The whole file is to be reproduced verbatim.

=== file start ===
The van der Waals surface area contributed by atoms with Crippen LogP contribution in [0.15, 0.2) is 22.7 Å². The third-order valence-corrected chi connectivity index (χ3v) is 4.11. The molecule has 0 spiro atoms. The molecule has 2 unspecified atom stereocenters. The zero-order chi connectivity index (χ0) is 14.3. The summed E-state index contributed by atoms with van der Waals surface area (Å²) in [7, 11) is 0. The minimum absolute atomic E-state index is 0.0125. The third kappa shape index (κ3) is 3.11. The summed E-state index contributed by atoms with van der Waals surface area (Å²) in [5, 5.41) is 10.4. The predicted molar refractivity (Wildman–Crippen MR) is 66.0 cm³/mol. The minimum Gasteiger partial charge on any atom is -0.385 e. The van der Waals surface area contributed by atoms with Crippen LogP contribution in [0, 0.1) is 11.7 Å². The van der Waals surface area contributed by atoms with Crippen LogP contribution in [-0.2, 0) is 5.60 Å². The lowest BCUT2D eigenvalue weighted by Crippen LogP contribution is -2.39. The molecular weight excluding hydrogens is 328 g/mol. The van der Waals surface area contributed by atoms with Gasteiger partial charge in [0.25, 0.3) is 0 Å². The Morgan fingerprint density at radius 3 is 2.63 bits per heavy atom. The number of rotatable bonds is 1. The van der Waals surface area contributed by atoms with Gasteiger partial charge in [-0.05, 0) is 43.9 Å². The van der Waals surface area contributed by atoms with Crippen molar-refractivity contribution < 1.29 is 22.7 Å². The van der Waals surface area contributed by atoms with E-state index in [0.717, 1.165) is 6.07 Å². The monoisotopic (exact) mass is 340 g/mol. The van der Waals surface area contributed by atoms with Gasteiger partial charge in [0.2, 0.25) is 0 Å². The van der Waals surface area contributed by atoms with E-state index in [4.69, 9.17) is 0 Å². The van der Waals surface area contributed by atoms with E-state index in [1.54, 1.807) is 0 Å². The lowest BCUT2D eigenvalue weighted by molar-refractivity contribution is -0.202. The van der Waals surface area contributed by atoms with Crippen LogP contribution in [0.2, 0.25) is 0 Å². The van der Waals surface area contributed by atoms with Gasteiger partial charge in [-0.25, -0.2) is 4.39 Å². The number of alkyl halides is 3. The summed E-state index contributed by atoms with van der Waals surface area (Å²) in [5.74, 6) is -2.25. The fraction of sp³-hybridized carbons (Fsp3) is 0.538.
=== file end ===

The van der Waals surface area contributed by atoms with Crippen LogP contribution in [0.15, 0.2) is 22.7 Å². The third-order valence-corrected chi connectivity index (χ3v) is 4.11. The molecule has 0 spiro atoms. The molecule has 2 unspecified atom stereocenters. The zero-order chi connectivity index (χ0) is 14.3. The summed E-state index contributed by atoms with van der Waals surface area (Å²) in [7, 11) is 0. The minimum absolute atomic E-state index is 0.0125. The third kappa shape index (κ3) is 3.11. The summed E-state index contributed by atoms with van der Waals surface area (Å²) in [5, 5.41) is 10.4. The predicted molar refractivity (Wildman–Crippen MR) is 66.0 cm³/mol. The minimum Gasteiger partial charge on any atom is -0.385 e. The van der Waals surface area contributed by atoms with Crippen LogP contribution in [0, 0.1) is 11.7 Å². The van der Waals surface area contributed by atoms with Crippen LogP contribution in [-0.2, 0) is 5.60 Å². The lowest BCUT2D eigenvalue weighted by Crippen LogP contribution is -2.39. The molecular weight excluding hydrogens is 328 g/mol. The van der Waals surface area contributed by atoms with Gasteiger partial charge in [0.25, 0.3) is 0 Å². The Morgan fingerprint density at radius 3 is 2.63 bits per heavy atom. The number of rotatable bonds is 1. The van der Waals surface area contributed by atoms with Gasteiger partial charge in [-0.05, 0) is 43.9 Å². The van der Waals surface area contributed by atoms with Crippen molar-refractivity contribution < 1.29 is 22.7 Å². The van der Waals surface area contributed by atoms with E-state index in [0.717, 1.165) is 6.07 Å². The monoisotopic (exact) mass is 340 g/mol. The van der Waals surface area contributed by atoms with Gasteiger partial charge in [0.2, 0.25) is 0 Å². The van der Waals surface area contributed by atoms with E-state index in [4.69, 9.17) is 0 Å². The van der Waals surface area contributed by atoms with E-state index in [1.54, 1.807) is 0 Å². The lowest BCUT2D eigenvalue weighted by molar-refractivity contribution is -0.202. The van der Waals surface area contributed by atoms with Crippen LogP contribution in [0.2, 0.25) is 0 Å². The van der Waals surface area contributed by atoms with Gasteiger partial charge in [-0.25, -0.2) is 4.39 Å². The number of alkyl halides is 3. The summed E-state index contributed by atoms with van der Waals surface area (Å²) in [5.74, 6) is -2.25. The fraction of sp³-hybridized carbons (Fsp3) is 0.538.